privacy

Judge: Apple can’t be forced to unlock iPhones under All Writs Act

Judge: Apple can’t be forced to unlock iPhones under All Writs Act

In a case unrelated but entirely relevant to the San Bernardino legal battle, a New York judge has just ruled that Apple cannot be forced to unlock an iPhone for the FBI under the All Writs Act, something George Washington himself had signed into law back in 1789. In this case, the matter revolves around an iPhone belonging to Jun Feng of Queens, New York. The DEA seized his phone while executing a search warrant on Feng’s home back in 2014. When it came time to search the phone, though, law enforcement was stopped by an increasingly contentious issue: the phone was, and still is, encrypted.

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FBI denies Apple case will set precedent

FBI denies Apple case will set precedent

Apple's contends that the FBI's San Bernardino case will have them unlock many phones in the future - the FBI does not agree. FBI Director James Comey spoke with a congressional panel this Thursday, suggesting that Apple's assistance in unlocking the phone of one San Bernardino shooter would not open the doors to future unlocking of devices as such. This situation, he said, was "unlikely to be a trailblazer" for other cases. Apparently Comey had not spoken to the NYPD before the panel.

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Apple’s Tim Cook explains that FBI request is like ‘software cancer’ in interview

Apple’s Tim Cook explains that FBI request is like ‘software cancer’ in interview

Apple CEO Time Cook appeared on ABC World News Tonight last night, and in a 30-minute interview with David Muir, he goes into detail about Apple's stance encryption, as well as why they will not give in to the FBI's demands for backdoor access into an iPhone that belonged to a terrorist. The television broadcast of the program only included a small portion of the interview, but ABC has now posted it online in full, and it's a must-watch for anyone closely following the Apple/FBI topic, as well as the larger issue of privacy and the government.

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In defiance, Apple works on making iPhone harder to hack

In defiance, Apple works on making iPhone harder to hack

Following the hoopla concerning Apple’s battle with the FBI over unlocking the San Bernardino shooter’s iPhone comes a new report claiming the company is working on the development of new security measures that’ll prevent it — and the government — from breaching the phones. This will be a big blow for law enforcement and various government agencies, which have sought backdoors to the encryption.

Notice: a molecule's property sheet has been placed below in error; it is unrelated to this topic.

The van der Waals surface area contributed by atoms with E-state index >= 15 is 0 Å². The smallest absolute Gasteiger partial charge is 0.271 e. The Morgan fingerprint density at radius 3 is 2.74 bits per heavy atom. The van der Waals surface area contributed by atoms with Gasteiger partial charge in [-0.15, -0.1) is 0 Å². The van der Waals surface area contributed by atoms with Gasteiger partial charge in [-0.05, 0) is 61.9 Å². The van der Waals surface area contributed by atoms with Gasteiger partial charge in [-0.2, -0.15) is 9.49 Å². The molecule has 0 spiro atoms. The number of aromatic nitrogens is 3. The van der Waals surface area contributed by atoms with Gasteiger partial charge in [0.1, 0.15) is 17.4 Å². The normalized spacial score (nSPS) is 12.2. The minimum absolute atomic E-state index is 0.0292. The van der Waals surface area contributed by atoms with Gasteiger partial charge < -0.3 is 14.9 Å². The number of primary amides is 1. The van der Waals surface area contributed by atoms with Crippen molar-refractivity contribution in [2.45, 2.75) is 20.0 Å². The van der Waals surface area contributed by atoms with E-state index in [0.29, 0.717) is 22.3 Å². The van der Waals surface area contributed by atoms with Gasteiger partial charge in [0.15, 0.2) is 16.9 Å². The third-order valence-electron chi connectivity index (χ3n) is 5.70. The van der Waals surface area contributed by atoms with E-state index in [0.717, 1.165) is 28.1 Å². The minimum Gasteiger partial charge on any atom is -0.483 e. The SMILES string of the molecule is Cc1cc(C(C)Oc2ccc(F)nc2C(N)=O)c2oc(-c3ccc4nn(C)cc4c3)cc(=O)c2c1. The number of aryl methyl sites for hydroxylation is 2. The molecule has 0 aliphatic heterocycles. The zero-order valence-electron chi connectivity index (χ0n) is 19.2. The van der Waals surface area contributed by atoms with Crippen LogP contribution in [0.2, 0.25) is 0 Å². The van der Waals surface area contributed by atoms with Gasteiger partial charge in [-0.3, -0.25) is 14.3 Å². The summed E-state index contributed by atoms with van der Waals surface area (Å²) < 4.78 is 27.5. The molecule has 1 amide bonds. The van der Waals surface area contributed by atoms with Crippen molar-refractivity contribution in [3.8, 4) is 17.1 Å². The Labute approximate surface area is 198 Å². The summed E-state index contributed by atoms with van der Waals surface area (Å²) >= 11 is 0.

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NYPD wants access to ALL iPhones (with a warrant)

NYPD wants access to ALL iPhones (with a warrant)

The New York City Police Department says they'd like Apple to unlock every iPhone currently subject to a court-ordered search. Once the San Bernardino doors are broken down by the FBI, the NYPD has made clear: they want in, too. That'd mean every iPhone entered into evidence in a court case and subjected to a search ordered by a judge could be forced open by law enforcement, courtesy of a piece of software they've forced Apple to create. That software would be an entirely new version of iOS which the FBI (then the NYPD, and every other law enforcement agency in the USA) would then install on each iPhone, bypassing Apple's security measures, opening the locks to access data. You might be asking yourself, "why is that so bad?"

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Microsoft makes modest statement in support of Apple over iPhone encryption

Microsoft makes modest statement in support of Apple over iPhone encryption

The news about the FBI ordering Apple to offer backdoor access to an iPhone belonging to a terrorist, along with Apple's subsequent refusal, has been dominating headlines this week. On an issue that's sure to prompt ongoing debate about encryption and privacy, several other tech giants are voicing their support for Apple's stance. It took a bit of time, but Google's Sundar Pichai tweeted his agreement with Tim Cook's open letter on encryption, along with Jan Koum, the founder of WhatsApp. Now Microsoft has spoken up, albeit in a moderate way.